open enrollment
Affordable Care Act General Health

What You Need to Do Now During Open Enrollment

In just a few short weeks, we’ll ring in a New Year—and a new decade. But before then, you have big games to watch, holiday celebrations to attend, gifts to buy, and winter weather to prepare for.

Oh—and health insurance to think about.

In fact, the choices you make in the next few weeks could affect your health and your wallet for all of 2020 and beyond.

Why? Well:

  • If you have Medicare coverage, you have until December 7 to review and change your coverage for 2020.
  • If you get insurance through your job, you may have already chosen your plan for 2020, but now’s the time to plan ahead for what costs you’ll face—because they may go up.
  • If you buy your own insurance on healthcare.gov or another site, you have until December 15 to review your options and change plans if you want.
  • If you have coverage through a Medicaid expansion program for low-income people, you should get familiar with new requirements that might affect you next year.
  • If you don’t have health insurance right now, this is the time to find out what you qualify for, to avoid being caught uncovered if your health changes next year.

What to do now if you have Medicare:

Even if you like your coverage, Open Enrollment is a good time to check out all your options.

Some costs will go up for 2020; some will go down. Take a minute to visit https://www.medicare.gov/ and have your list of medications and regular doctors ready so you can check if you can save money by switching plans.

You can find professional help through your Area Agency on Aging, which is a free public service organization supported by the federal government to help people over 65 and their caregivers. Find your local Area Agency on Aging office, and other resources and information, through the national Eldercare Locator website.

What to do now if you have insurance through your job:

Even if you’ve had health coverage for years, this is the time to look at the fine print of the plan or plans available to you during your employer’s Open Enrollment. Even if your enrollment period already ended, you should make sure you understand the plan you’ll be in.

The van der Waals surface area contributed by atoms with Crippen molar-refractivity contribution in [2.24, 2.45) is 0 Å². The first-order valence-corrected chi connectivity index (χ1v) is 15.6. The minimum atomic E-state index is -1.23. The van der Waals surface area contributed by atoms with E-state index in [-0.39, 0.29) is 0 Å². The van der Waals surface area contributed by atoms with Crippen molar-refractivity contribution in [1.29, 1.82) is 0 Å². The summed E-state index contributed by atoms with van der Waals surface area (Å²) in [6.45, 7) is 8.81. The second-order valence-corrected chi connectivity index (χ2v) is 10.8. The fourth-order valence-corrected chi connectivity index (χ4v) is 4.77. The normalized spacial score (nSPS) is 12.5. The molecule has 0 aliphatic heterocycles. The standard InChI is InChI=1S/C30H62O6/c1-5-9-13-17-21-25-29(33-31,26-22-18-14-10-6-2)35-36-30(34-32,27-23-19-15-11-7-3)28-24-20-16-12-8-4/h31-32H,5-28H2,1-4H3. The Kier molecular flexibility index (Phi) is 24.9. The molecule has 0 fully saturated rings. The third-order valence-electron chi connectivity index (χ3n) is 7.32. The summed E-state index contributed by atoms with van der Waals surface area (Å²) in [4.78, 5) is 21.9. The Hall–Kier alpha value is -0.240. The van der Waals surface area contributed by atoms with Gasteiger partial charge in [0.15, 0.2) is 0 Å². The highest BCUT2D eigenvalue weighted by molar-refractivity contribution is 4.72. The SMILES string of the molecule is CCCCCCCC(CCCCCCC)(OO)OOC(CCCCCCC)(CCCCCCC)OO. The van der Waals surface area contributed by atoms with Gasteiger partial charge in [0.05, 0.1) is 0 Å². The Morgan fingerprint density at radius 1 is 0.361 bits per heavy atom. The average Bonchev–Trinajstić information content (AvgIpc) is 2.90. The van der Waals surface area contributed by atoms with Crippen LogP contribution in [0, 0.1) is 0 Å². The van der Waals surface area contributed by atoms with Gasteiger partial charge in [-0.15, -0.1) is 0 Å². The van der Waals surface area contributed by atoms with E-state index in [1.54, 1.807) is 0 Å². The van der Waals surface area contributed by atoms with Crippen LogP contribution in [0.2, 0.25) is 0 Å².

More and more employers now ask employees to share a bigger chunk of the cost of their health care. Even if your monthly premium cost didn’t change much, you may discover that you now have a bigger deductible that you have to pay before your insurance coverage kicks in.

Related:
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You may have higher co-payments for drugs and doctor visits, or restrictions on which clinics, hospitals and pharmacies you can go to. And you may be able to start socking away cash in a Health Savings Account to prepare for out-of-pocket costs in 2020. If your employer offers a Health Savings Account, be sure to set it up!

If you already have doctor appointments, operations, procedures or scans scheduled for 2020, now is the time to double-check that the clinic or hospital will still take your insurance at the time you arrive, and that all the providers who will care for you actually participate in your insurance plan. If they don’t, you should find a different site or provider that’s “in network.”

What to do if you need to buy your own insurance:

The Open Enrollment period for plans listed on Healthcare.gov, and for other sites that sell health insurance plans directly to the public, ends December 15. (Some states extend the deadline for their residents a few weeks beyond this.) These are the plans offered under the Affordable Care Act, also referred to as Obamacare. Plans for the ACA come in different levels, called Catastrophic, Bronze, Silver, Gold and Platinum.